Last week, the Student Assistant Hotline, a 24-hour service run by the Women*s Center that offers help to students on issues of sexual misconduct, reopened.
The hotline was not open earlier this year due to problems with the hotline’s phone. According to Qui Alexander, Program Coordinator of the Women*s Center, there are some new changes to this year’s hotline.
“When we realized we had to wait and get a new phone, we said, ‘Well, why don’t we make this a little bigger?’ ” said Alexander. “Everyone needed to get re-trained anyways, so then we put our heads together and decided to get everybody retrained and expand the program.”
The hotline currently has 13 volunteers, who are either members of the Women*s Center staff or student volunteers. The increase in the number of volunteers this year has created a more efficient system, according to Alexander. Rather than working the hotline for a week at a time, volunteers now rotate the phone every 24 hours.
Staff and volunteers may help report incidents of sexual misconduct, provide students access to helpful resources, and give support.
According to Alexander, expanding the program also delayed the hotline’s opening. To become a volunteer for the hotline, students had to attend a three-hour training, submit an application, and complete an interview. Although this was a somewhat lengthy process, it was also an important one.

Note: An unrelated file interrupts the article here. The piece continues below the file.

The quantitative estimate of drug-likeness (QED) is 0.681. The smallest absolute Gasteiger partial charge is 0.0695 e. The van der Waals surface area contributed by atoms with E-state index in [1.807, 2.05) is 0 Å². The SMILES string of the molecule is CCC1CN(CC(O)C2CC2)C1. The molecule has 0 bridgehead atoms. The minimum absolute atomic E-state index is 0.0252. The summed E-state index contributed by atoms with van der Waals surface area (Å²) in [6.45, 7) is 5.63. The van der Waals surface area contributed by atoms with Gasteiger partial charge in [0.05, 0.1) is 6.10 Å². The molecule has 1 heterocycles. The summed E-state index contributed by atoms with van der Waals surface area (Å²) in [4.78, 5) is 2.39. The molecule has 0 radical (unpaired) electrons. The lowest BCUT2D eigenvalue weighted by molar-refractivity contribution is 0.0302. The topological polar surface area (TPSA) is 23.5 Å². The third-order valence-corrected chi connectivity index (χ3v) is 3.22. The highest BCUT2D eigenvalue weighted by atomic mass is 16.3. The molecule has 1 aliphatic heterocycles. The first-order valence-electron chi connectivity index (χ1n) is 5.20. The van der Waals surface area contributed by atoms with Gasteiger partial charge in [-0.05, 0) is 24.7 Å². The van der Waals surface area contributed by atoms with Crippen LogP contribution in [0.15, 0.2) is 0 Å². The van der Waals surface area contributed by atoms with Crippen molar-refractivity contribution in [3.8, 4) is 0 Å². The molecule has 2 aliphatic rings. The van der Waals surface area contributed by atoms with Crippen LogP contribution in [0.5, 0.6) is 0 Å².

“It was just something that we wanted to really do well, and not just have the hotline running haphazardly,” said Alexander. “We wanted it to really be intentional.”
Recently, the hotline’s confidentiality level has also changed. The hotline is now “Level Two,” meaning that the hotline volunteers must report an incident to Alexander, but are not required to disclose personal information.
“Especially if you’re nervous about talking to administrators or not really sure where to turn, it’s a really great resource to hear another voice that’s affirming another student who’s been trained on it, but really just wants to do it to support the rest of their community and that’s something we’ve really been talking about,” said Alexander. “Everybody’s here because they want to help people. We want it to be a place of love, and not of fear.”